# Visualizing cell growth

I model the following events: a rod-shaped cell with center $$x$$ grows symmetrically until it reaches a maximum length/age, it divides into two identical cells, and the process continues. At division, the direction angle $$\varphi$$ of the daughter cells changes randomly.

So, the growth rate is $$l=\frac{l_{max}}{2}+\frac{a}{a_{max}}\frac{l_{max}}{2}$$

Is there any way of naively visualizing this? I found different cell modellers on GitHub but they were very complicated biologically speaking. I have some basic Python knowledge, but I have never done simulations.

• Are you sure it is not 1/l ?
– M__
Apr 19, 2020 at 12:05

I would recommend looking into Python's plotting utilities, for example here.

I would recommend specifically looking at the examples that plot mathematical functions.

The basic idea is that you create a function that computes your equation based on the different parameters as inputs ($$a, a_{max}, l_{max}$$) and then you can plug in a range of values for each parameter and plot e.g. with $$a_{max}$$ on the x axis, then different lines showing a range of values for $$l_{max}$$, or whatever makes sense for you.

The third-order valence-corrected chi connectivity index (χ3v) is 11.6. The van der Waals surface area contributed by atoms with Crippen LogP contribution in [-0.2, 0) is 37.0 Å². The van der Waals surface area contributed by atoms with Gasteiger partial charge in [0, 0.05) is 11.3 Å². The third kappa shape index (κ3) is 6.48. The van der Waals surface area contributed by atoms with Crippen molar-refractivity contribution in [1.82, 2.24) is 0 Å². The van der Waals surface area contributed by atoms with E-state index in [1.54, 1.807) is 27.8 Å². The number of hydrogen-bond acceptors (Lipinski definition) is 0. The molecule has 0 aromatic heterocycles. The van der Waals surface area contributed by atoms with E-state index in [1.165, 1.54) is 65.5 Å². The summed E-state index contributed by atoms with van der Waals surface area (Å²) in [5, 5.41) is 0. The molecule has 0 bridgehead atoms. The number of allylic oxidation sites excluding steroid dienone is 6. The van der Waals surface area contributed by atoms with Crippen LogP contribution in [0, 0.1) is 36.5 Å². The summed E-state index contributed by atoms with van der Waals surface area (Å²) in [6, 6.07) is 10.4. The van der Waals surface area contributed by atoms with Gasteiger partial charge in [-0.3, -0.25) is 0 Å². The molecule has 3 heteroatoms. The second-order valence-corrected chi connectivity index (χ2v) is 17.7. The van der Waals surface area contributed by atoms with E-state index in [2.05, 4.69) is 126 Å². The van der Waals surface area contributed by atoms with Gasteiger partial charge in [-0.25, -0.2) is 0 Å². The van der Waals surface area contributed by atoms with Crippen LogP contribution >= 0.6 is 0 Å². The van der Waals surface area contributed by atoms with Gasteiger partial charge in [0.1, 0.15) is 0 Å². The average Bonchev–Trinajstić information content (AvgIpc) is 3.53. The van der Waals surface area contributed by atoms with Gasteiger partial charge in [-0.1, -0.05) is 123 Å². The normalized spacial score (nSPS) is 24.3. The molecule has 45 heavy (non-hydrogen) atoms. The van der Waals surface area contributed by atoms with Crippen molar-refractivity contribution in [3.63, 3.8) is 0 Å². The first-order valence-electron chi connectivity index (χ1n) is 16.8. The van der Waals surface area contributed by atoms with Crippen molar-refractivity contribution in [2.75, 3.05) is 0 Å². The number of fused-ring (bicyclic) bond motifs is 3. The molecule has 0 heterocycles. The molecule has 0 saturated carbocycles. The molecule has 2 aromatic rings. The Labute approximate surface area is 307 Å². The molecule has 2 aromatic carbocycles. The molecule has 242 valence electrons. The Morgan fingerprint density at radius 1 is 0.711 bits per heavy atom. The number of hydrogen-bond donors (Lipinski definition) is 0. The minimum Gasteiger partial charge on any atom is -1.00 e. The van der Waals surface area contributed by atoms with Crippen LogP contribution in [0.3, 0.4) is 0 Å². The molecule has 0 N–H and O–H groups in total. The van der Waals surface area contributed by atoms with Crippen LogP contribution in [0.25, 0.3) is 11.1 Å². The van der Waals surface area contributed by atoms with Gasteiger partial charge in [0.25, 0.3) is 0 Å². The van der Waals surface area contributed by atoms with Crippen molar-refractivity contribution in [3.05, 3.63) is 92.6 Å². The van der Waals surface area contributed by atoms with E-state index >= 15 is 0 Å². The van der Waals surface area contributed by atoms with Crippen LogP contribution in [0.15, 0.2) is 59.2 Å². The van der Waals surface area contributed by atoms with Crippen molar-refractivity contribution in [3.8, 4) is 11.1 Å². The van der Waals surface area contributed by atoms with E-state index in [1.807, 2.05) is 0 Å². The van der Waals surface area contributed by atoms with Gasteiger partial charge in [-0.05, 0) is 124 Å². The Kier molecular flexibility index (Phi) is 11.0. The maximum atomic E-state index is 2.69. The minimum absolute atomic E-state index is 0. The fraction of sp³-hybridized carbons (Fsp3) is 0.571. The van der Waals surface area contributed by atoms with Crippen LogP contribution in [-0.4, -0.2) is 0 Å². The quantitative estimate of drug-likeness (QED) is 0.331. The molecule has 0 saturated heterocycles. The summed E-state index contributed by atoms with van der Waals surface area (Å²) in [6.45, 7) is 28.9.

e.g.

import numpy as np
import matplotlib.pyplot as plt

def fn(a, amax, lmax):
return lmax/2 + (a/amax) * (lmax/2)

plt.figure()
amax = np.arange(0.01, 1, .01)
plt.plot(amax, fn(.005, amax, .1), "ro") ## red points
plt.plot(amax, fn(.005, amax, .2), "go") ## green point
plt.show()


I have no idea if these parameter ranges are meaningful for you, you will have to figure that out for yourself.

• Thank you for your answer! I, however, messed up in the first place. The growth rate is obviously a velocity, equal to $$s=\frac{l_{max}}{2a_{max}}$$. After doing some reading, the length of division should be fixed, and the cells are theoretically supposed to double every 30 minutes. However, as it gets crowded, the maximum age might become bigger. Apr 19, 2020 at 22:31
• Ok, I'm not sure that I understand what you are saying but you should be able to use the tools in the same way regardless of whatever the function turns out to be. Apr 20, 2020 at 18:27